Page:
The Bob Brown Foundation has released its report Wrong Way Go Back: An Analysis of the economics and greenhouse gas impact of Marinus Link and Battery of the Nation’. The report was commissioned to test the assumptions on which the two major projects are based.
It finds that there are less expensive and better ways of supporting the transition to a renewable energy future.
You can read the full report here. It was prepared by Bruce Mountain and Stephen Percy of Victoria University’s Victoria Energy Policy Centre.
“The Prime Minister says his energy plan will bring electricity prices down down down but in Tasmania’s case, it will drive them up, up up,” Christine Milne, Bob Brown Foundation Director said today launching the report.
“All Tasmanians know we don’t need these projects to deliver energy security in Tasmania so they are being built on the assumption that the mainland needs Tasmanian renewable energy and hydro storage; and that taxpayers, not the private sector, should pay $7.1b to have them,” said Milne. “But what if that is wrong?”
The Report finds that:
– Project Marinus and Battery of the Nation are not necessary to transition to 100% renewable energy on the mainland because batteries can balance the system and a are much cheaper alternative to Tas Hydro storage.
– Projects are not economically viable because transporting energy across Bass Strait makes it more expensive than alternatives.
– There is no need for mainland consumers to have to pay for them. Tasmanians on the other hand will pay higher prices because we will be linked into Victorian prices.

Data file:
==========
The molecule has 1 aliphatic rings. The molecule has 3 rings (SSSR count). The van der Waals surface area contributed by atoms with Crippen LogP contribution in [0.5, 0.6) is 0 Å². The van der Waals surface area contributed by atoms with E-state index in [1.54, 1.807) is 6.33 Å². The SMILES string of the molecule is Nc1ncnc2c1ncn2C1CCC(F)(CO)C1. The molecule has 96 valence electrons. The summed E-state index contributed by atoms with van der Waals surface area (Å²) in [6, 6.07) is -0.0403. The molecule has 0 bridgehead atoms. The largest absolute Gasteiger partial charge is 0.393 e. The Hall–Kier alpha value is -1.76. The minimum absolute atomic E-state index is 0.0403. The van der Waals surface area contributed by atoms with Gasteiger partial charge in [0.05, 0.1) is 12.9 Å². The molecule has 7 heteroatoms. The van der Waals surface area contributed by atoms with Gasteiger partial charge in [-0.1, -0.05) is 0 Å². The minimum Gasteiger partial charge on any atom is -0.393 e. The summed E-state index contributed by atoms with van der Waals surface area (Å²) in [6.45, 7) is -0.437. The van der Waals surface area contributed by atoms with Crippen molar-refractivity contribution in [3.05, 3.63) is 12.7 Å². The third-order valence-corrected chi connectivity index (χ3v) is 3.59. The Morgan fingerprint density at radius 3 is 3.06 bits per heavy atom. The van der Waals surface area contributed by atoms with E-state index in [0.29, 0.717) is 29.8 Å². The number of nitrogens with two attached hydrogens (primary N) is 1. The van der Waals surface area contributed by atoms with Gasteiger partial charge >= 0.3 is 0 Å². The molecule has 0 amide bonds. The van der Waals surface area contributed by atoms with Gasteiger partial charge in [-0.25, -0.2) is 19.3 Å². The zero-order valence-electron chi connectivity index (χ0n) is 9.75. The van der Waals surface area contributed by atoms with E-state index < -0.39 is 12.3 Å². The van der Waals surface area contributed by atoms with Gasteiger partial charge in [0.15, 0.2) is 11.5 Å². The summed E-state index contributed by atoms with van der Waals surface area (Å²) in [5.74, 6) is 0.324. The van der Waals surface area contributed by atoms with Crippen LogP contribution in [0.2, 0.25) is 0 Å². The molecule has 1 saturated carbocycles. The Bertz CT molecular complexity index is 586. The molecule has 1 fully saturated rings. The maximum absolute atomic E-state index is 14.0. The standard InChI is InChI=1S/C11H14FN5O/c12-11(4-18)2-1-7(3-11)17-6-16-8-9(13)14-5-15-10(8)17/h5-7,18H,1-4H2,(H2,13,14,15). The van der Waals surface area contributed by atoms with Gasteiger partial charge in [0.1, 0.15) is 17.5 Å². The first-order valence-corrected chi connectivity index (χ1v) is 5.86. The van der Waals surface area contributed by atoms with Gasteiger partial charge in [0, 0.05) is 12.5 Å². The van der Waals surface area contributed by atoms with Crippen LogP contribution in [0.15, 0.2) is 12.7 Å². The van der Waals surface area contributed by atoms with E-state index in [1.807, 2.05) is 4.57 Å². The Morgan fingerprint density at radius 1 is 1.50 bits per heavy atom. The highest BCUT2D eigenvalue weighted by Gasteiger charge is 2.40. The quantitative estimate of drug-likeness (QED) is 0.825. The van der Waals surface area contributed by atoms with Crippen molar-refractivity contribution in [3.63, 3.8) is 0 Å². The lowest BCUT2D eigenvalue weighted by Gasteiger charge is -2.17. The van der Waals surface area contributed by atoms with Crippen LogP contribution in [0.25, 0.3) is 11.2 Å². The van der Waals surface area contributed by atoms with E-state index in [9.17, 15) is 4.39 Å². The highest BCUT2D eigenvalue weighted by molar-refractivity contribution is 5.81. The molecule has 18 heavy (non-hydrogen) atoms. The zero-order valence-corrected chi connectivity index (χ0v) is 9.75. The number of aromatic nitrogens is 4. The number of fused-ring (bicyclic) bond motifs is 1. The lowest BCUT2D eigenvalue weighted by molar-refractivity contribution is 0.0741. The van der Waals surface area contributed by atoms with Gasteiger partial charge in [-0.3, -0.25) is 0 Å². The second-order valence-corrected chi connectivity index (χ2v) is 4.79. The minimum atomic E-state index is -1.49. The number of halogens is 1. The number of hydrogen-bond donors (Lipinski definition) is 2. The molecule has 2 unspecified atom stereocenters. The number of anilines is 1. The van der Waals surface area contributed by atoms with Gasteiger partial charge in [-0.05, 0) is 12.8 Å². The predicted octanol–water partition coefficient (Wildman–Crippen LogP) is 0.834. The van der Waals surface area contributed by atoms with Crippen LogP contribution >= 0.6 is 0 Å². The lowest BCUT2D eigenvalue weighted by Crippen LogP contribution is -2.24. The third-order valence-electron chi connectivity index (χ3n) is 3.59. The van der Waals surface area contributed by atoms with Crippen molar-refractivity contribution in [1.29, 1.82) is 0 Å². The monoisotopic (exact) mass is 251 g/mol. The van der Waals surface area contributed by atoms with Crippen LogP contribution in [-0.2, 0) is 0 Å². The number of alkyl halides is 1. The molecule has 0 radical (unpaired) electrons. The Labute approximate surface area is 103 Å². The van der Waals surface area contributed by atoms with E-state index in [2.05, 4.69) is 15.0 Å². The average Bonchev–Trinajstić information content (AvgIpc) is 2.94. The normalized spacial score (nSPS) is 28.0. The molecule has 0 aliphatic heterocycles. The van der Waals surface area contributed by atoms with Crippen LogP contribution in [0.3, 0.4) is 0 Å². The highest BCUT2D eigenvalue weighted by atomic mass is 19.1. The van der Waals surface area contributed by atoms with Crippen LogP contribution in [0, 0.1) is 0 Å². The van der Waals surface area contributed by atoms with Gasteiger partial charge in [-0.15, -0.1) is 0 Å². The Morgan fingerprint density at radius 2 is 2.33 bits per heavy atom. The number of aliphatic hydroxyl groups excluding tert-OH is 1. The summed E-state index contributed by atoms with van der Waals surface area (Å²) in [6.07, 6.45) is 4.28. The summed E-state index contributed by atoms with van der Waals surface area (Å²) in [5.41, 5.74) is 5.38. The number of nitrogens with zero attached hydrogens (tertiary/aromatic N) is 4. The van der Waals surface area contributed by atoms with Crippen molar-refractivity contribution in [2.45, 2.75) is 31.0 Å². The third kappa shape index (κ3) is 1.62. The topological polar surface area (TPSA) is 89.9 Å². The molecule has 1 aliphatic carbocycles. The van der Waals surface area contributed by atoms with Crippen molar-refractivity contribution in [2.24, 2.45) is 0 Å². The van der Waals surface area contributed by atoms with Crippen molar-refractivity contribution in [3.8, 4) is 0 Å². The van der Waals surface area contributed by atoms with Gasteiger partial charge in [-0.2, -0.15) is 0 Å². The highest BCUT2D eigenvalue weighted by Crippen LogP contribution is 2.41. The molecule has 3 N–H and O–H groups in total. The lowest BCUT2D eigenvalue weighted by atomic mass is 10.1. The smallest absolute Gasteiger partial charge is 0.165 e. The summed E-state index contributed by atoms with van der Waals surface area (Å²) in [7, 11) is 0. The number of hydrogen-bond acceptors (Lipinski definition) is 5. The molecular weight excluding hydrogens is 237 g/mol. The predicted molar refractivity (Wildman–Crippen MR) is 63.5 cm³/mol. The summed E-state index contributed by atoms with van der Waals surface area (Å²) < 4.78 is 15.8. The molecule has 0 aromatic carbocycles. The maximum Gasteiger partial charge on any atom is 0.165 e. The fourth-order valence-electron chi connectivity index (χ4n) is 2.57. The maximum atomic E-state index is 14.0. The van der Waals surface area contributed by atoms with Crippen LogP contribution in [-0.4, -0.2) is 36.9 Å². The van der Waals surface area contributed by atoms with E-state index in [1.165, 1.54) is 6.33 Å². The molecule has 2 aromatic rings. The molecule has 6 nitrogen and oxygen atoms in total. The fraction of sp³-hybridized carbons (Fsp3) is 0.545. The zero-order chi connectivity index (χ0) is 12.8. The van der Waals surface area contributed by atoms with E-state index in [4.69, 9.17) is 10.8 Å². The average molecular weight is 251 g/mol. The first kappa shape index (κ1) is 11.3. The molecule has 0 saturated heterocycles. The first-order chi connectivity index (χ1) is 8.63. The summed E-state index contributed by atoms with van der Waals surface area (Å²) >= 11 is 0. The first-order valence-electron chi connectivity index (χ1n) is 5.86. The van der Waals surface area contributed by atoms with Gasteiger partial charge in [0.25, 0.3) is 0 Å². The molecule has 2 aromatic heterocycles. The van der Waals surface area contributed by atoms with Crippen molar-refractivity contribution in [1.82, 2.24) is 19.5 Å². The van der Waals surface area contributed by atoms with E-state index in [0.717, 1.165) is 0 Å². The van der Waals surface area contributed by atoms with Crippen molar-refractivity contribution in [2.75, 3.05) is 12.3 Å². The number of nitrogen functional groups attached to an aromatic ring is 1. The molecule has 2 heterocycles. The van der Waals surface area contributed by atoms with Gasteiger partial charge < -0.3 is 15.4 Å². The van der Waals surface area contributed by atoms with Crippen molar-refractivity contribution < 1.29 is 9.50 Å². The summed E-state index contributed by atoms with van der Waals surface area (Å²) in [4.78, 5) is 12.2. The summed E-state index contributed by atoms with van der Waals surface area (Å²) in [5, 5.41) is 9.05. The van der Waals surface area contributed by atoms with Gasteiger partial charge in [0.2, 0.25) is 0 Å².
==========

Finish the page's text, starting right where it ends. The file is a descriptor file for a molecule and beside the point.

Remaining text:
– These projects will not bring down emissions relative to mainland based batteries.
“Diverting $7.1 billion of taxpayer funds to projects that will be stranded assets by the time they are built makes no sense,” stated Milne.
“It is time for the Prime Minister and the Tasmanian Government to do a u-turn and start thinking about how to best use our renewable energy assets here in Tasmania to the benefit of Tasmanians and create long term jobs.
We could be a global showcase of ecological sustainability and renewable energy in an age of climate breakdown.”
The Bob Brown Foundation has asked us to examine the economics and greenhouse gas implications of Marinus Link and Battery of the Nation. This report sets out our findings.
Tasmanian network service provider, TasNetworks, is proposing to build additional interconnectors between Tasmania and Victoria, and Hydro Tasmania is proposing to build the “Battery of the Nation” (BoTN) by repurposing existing capacity and building additional pumped hydro storage. It is not clear what amount of dispatchable capacity will be available to Victoria from hydro and pumped hydro in Tasmania, but Marinus Link is designed to be able to provide 1,500 MW of dispatchable generation to Victoria. The Australian Energy Market Operator (AEMO) has concluded that more dispatchable generation will be needed to replace coal-fired generators in Victoria when they retire. The development of the Marinus Link and BoTN proposals have so far been funded by the Australian Government (through the Australian Renewable Energy Agency) and also by the Tasmanian Government.
The full cost of the Marinus Link and BoTN proposal has not been established by the proponents. While cost estimates of Marinus Link seem to be quite far advanced, the BoTN proposal is not yet well developed. In our analysis we have accepted, for the purposes of this assessment, that 1,500 MW of dispatchable generation is required in Victoria. We then establish the cost of possible alternatives and compare this to the cost of Marinus Link alone.